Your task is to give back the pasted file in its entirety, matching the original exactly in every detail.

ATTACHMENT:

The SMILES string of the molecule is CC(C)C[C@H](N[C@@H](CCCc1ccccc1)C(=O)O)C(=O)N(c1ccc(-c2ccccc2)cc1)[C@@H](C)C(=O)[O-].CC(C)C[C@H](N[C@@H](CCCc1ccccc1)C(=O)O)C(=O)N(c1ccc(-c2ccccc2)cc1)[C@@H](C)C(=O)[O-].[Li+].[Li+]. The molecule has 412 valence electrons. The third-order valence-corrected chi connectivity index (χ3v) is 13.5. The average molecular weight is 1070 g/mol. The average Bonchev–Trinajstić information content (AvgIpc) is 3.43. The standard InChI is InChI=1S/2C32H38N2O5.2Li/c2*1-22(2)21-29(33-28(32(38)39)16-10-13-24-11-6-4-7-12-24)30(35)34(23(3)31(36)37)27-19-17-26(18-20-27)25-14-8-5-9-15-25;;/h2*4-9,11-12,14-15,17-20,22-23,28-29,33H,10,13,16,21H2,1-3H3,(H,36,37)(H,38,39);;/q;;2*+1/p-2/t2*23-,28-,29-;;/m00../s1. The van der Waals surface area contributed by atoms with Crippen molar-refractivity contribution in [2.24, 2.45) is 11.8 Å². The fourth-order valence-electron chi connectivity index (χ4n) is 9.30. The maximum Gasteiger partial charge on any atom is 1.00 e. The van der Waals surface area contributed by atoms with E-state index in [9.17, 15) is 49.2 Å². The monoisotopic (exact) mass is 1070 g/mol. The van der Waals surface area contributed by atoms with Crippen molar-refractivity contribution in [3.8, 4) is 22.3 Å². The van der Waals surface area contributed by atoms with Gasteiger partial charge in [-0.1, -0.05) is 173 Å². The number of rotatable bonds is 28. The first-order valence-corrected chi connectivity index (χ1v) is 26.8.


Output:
The SMILES string of the molecule is CC(C)C[C@H](N[C@@H](CCCc1ccccc1)C(=O)O)C(=O)N(c1ccc(-c2ccccc2)cc1)[C@@H](C)C(=O)[O-].CC(C)C[C@H](N[C@@H](CCCc1ccccc1)C(=O)O)C(=O)N(c1ccc(-c2ccccc2)cc1)[C@@H](C)C(=O)[O-].[Li+].[Li+]. The molecule has 412 valence electrons. The third-order valence-corrected chi connectivity index (χ3v) is 13.5. The average molecular weight is 1070 g/mol. The average Bonchev–Trinajstić information content (AvgIpc) is 3.43. The standard InChI is InChI=1S/2C32H38N2O5.2Li/c2*1-22(2)21-29(33-28(32(38)39)16-10-13-24-11-6-4-7-12-24)30(35)34(23(3)31(36)37)27-19-17-26(18-20-27)25-14-8-5-9-15-25;;/h2*4-9,11-12,14-15,17-20,22-23,28-29,33H,10,13,16,21H2,1-3H3,(H,36,37)(H,38,39);;/q;;2*+1/p-2/t2*23-,28-,29-;;/m00../s1. The van der Waals surface area contributed by atoms with Crippen molar-refractivity contribution in [2.24, 2.45) is 11.8 Å². The fourth-order valence-electron chi connectivity index (χ4n) is 9.30. The maximum Gasteiger partial charge on any atom is 1.00 e. The van der Waals surface area contributed by atoms with E-state index in [9.17, 15) is 49.2 Å². The monoisotopic (exact) mass is 1070 g/mol. The van der Waals surface area contributed by atoms with Crippen molar-refractivity contribution in [3.8, 4) is 22.3 Å². The van der Waals surface area contributed by atoms with Gasteiger partial charge in [-0.1, -0.05) is 173 Å². The number of rotatable bonds is 28. The first-order valence-corrected chi connectivity index (χ1v) is 26.8.